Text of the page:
“Missing middle” is a commonly-used term that refers to the range of housing types that fit between single-family detached homes and mid-to-high-rise apartment buildings. Examples include duplexes, triplexes, townhomes, and more. Used in this context, “middle” references the size and type of a home, relative to its location – in the middle – on a housing scale spectrum. The cost of these homes vary based on style, size, location, and market forces; therefore missing middle housing types do not correlate with a specific income bracket.
There are many benefits to this style of housing. Missing middle homes can:
- Bridge between low- and high-density areas
- Support walkable neighborhoods and locate enough residents nearby needed to support neighborhood retail and transit options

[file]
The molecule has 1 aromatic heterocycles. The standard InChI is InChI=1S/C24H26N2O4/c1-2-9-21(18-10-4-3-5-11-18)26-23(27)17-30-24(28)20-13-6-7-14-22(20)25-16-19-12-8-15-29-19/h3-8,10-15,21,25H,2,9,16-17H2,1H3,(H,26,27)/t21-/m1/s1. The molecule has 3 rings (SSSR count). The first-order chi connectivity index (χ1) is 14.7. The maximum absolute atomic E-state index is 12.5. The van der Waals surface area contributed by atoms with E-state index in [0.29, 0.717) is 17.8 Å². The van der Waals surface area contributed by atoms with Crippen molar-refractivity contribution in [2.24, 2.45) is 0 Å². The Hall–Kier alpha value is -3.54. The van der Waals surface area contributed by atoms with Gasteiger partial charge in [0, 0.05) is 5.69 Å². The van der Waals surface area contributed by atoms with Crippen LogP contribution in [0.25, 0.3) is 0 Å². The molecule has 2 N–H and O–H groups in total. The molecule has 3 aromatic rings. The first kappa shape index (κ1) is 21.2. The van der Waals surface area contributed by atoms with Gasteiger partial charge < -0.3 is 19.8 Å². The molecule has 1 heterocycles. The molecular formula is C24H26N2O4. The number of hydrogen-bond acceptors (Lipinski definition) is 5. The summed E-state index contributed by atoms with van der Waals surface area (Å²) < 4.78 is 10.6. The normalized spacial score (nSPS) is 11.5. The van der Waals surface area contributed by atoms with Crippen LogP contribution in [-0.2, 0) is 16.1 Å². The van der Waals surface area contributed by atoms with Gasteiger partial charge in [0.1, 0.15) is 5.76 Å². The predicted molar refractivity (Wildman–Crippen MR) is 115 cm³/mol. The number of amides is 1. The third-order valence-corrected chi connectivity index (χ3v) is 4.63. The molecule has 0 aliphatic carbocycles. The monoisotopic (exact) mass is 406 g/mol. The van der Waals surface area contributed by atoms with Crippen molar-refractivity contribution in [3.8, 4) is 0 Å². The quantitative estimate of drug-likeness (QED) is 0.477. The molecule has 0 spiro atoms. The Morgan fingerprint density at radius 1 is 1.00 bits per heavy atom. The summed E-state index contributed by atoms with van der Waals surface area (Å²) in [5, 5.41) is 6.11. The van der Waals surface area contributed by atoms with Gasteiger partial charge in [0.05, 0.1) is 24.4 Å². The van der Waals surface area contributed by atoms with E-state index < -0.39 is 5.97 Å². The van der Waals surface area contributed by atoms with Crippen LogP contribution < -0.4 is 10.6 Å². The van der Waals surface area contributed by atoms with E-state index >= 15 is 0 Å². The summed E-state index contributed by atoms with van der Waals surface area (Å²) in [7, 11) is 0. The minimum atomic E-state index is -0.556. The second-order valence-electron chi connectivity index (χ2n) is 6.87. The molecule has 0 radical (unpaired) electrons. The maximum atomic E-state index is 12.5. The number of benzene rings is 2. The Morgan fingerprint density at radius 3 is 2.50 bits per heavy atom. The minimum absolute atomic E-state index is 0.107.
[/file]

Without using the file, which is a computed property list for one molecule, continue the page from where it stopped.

- Appeal to a broader range of residents and meet the needs of a more diverse and inclusive cross-section of our community, such as:
- Young adults, who are just starting their careers
- Growing families who may need an additional bedroom for a child, or, an on-site dwelling unit for a grandparent
- Older adults who wish to age in their same community, near family and friends
- Empty nesters who wish to downsize
- Public servants in search of mid-scale homes, such as teachers, police officers, and firefighters
Missing middle forms exist in Arlington neighborhoods; however, today’s zoning and land use policies restrict them from being built in most areas of the County. In fact, 75% of land zoned residential in Arlington is exclusively for single-family, detached homes.
As part of the pre-planning phase, Missing Middle Housing Study staff have researched various elements of missing middle housing, including typologies, where they exist in the County, real estate market forces, a history of zoning and land use policies, and more. A compendium of this research, consisting of five bulletins, will be published from June through August 2020. Explore the Missing Middle Housing Study Research Compendium.